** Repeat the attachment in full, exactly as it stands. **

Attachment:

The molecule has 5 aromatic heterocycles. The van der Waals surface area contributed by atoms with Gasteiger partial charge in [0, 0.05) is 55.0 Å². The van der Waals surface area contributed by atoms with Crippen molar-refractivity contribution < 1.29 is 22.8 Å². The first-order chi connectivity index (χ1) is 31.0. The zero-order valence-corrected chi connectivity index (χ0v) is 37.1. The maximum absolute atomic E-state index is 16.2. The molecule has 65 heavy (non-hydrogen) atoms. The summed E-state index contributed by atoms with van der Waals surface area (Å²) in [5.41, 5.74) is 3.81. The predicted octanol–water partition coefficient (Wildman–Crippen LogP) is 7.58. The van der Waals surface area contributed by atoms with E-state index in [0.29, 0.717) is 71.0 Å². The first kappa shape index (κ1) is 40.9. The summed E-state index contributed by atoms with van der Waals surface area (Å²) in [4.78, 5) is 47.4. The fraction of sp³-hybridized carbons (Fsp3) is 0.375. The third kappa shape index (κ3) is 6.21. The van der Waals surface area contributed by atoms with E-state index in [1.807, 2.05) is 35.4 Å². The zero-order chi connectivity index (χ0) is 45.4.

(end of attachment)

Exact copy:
The molecule has 5 aromatic heterocycles. The van der Waals surface area contributed by atoms with Gasteiger partial charge in [0, 0.05) is 55.0 Å². The van der Waals surface area contributed by atoms with Crippen molar-refractivity contribution < 1.29 is 22.8 Å². The first-order chi connectivity index (χ1) is 31.0. The zero-order valence-corrected chi connectivity index (χ0v) is 37.1. The maximum absolute atomic E-state index is 16.2. The molecule has 65 heavy (non-hydrogen) atoms. The summed E-state index contributed by atoms with van der Waals surface area (Å²) in [5.41, 5.74) is 3.81. The predicted octanol–water partition coefficient (Wildman–Crippen LogP) is 7.58. The van der Waals surface area contributed by atoms with E-state index in [0.29, 0.717) is 71.0 Å². The first kappa shape index (κ1) is 40.9. The summed E-state index contributed by atoms with van der Waals surface area (Å²) in [4.78, 5) is 47.4. The fraction of sp³-hybridized carbons (Fsp3) is 0.375. The third kappa shape index (κ3) is 6.21. The van der Waals surface area contributed by atoms with E-state index in [1.807, 2.05) is 35.4 Å². The zero-order chi connectivity index (χ0) is 45.4.